Digital Lifelong Learning: How can we future-proof all generations?

Digital skills are an important part of the future (sustainable) economy (BMWi 2016). Many companies have recognised this and are willing to invest in the necessary adjustments. A lack of skilled workers is often cited as an obstacle to a transformation towards more digitalisation (Bitkom 2021). However, this is not only about a lack of employees, but also about unsuitable or outdated skills of current workers. For this reason, continuing education and lifelong learning are central instruments for securing prosperity. While large companies increasingly rely on digital training, small companies, which provide work for a large part of the German workforce, are falling behind (Seyda 2021). In addition, older workers participate less frequently in continuing education than younger workers (Statistisches Bundesamt, 2021).

How can digital lifelong learning be designed so that it reaches all generations in the workplace and everyone can benefit from it? What hurdles need to be overcome? What solutions are there?

Up to now, the different phases of life (school, apprenticeship, study, further vocational training) have mostly been considered separately. In addition, “top down” approaches, i.e., approaches thought up or implemented by teachers, supervisors or the like, have often been pursued. The realities of the students’ lives may offer a fresh perspective on the topic, e.g., when it comes to ideas on intergenerational or informal (i.e., not externally structured) learning. In addition, a reference to the regional (economic and business) structure might be interesting.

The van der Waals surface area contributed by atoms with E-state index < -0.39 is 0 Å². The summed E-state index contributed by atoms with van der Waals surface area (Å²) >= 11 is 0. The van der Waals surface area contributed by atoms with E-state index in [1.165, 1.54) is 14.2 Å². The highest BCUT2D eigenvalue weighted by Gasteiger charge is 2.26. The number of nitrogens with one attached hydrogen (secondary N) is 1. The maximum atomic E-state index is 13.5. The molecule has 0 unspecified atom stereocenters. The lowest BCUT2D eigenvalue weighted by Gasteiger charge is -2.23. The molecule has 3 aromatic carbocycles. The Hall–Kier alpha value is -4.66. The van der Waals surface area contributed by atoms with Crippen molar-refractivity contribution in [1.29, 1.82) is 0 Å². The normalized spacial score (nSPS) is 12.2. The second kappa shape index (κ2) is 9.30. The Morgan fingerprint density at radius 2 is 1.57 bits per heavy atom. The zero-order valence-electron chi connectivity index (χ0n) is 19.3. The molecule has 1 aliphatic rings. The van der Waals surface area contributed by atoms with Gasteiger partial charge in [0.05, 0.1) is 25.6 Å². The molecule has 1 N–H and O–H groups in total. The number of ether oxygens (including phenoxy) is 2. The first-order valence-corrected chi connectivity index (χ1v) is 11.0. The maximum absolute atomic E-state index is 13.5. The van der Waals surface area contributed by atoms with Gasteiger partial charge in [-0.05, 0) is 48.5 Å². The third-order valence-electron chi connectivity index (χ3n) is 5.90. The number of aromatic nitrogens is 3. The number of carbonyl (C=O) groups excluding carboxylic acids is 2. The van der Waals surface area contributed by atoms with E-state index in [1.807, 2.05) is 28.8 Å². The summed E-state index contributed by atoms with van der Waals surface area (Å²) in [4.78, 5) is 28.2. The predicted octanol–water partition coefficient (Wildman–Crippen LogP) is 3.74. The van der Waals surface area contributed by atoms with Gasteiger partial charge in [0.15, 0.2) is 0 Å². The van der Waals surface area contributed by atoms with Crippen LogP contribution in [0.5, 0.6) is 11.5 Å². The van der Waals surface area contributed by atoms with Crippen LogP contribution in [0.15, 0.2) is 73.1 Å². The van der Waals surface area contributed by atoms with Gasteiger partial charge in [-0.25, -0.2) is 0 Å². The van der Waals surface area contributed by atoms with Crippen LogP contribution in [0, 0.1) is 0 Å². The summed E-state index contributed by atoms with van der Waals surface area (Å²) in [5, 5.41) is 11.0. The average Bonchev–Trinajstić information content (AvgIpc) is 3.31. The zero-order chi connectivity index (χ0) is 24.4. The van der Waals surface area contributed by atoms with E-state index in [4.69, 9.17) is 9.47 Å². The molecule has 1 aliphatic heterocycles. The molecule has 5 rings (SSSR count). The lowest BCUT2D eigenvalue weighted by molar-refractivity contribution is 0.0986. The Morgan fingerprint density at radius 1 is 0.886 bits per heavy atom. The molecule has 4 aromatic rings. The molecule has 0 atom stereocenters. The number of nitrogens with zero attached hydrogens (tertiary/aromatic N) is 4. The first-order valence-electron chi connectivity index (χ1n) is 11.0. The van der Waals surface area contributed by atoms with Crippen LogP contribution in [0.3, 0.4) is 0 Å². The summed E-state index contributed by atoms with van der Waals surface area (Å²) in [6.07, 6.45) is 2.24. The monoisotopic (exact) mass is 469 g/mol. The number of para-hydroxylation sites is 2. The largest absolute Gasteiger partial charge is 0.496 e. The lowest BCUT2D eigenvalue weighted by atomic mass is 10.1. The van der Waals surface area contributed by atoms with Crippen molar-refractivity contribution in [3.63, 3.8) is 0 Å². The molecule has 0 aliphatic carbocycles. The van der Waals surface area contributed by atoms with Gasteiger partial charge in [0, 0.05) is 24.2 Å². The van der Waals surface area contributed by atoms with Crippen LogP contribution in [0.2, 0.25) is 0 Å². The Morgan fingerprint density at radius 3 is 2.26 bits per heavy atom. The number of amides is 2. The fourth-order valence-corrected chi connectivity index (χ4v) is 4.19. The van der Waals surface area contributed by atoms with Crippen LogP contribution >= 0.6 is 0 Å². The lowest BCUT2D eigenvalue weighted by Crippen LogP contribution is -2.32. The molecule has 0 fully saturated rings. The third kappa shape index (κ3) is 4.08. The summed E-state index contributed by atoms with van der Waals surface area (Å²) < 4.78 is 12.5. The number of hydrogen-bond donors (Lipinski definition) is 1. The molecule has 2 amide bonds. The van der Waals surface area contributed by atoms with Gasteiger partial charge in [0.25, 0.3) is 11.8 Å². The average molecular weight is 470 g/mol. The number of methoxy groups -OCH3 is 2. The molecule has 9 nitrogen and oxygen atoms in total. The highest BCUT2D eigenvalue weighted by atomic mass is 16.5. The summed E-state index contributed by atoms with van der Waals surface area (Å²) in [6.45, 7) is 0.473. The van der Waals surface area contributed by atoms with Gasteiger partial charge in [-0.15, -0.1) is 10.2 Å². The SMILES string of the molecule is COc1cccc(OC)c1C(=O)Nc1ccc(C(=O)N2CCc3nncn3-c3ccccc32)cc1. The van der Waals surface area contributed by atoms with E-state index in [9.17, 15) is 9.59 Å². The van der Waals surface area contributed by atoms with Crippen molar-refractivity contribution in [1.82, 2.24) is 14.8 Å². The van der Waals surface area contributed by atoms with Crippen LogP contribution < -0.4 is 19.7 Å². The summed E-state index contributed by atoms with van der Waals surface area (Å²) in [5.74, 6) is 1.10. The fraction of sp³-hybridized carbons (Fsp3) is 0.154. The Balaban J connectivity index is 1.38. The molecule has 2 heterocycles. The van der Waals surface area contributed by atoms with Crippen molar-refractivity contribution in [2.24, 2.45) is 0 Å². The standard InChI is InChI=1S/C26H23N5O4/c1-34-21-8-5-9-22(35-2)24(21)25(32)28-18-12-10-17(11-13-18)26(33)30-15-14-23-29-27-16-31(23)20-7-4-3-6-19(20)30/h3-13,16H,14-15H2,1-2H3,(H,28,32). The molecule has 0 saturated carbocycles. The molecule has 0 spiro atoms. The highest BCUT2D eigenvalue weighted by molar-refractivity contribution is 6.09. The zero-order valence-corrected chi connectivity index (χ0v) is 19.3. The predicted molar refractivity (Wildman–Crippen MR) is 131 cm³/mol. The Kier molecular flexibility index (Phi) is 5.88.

Bitkom (2021). Corona führt zu Digitalisierungsschub in der deutschen Industrie, [30.09.2021]

BMWi (Bundesministerium für Wirtschaft und Energie, 2016). Digitale Bildung. Der Schlüssel zu einer Welt im Wandel, [30.09.2021]

Statistisches Bundesamt (2021). 3. Bildung, in: Datenreport 2021 – Ein Sozialbericht für die Bundesrepublik Deutschland, [30.09.2021]

Seyda, S. (2021). Digitale Lernmedien beflügeln die betriebliche Weiterbildung: Ergebnisse der zehnten IW-Weiterbildungserhebung, IW-TRENDS 48(1), S. 79-94. [30.09.2021]

Must-Read – the team should read this before the kick-off meeting: 

Hammermann, A., Stettes, O. (2016), Qualifikationsbedarf und Qualifizierung: Anforderungen im Zeichen der Digitalisierung, IW Policy Paper, No. 3/2016. [30.09.2021]

Additional Literature (in German):
Eine übersichtliche Bestandsaufnahme mit Handlungsempfehlungen der Plattform „Digitale Arbeitswelt“ zur beruflichen Weiterbildung aus 2016 findet sich hier: [30.09.2021]

Konzept des Lebenslangen Lernens bei der Bundeszentrale für politische Bildung: [30.09.2021]

Bitkom (2018). Weiterbildung für die digitale Arbeitswelt: [30.09.2021]

Einen Überblick über die verschiedenen Bereiche, in denen digitales (lebenslanges) Lernen adressiert werden soll, bietet Kapitel 9 in der ‚Digitalen Strategie 2025‘ des BMWi (2016), abrufbar unter [30.09.2021]

Scientific Partner

Supporting Researcher

Insa Weilage

Photo: (c) CWS

Insa Weilage studied Philosophy & Economics (BA) and Economics (MSc) at the University of Bayreuth. Since graduation she is pursuing her PhD at the Institute for Economic Policy at Leibniz University Hannover (LUH) with a research focus on adult education. She is also a research associate at the Center for Economic Policy Studies (CWS).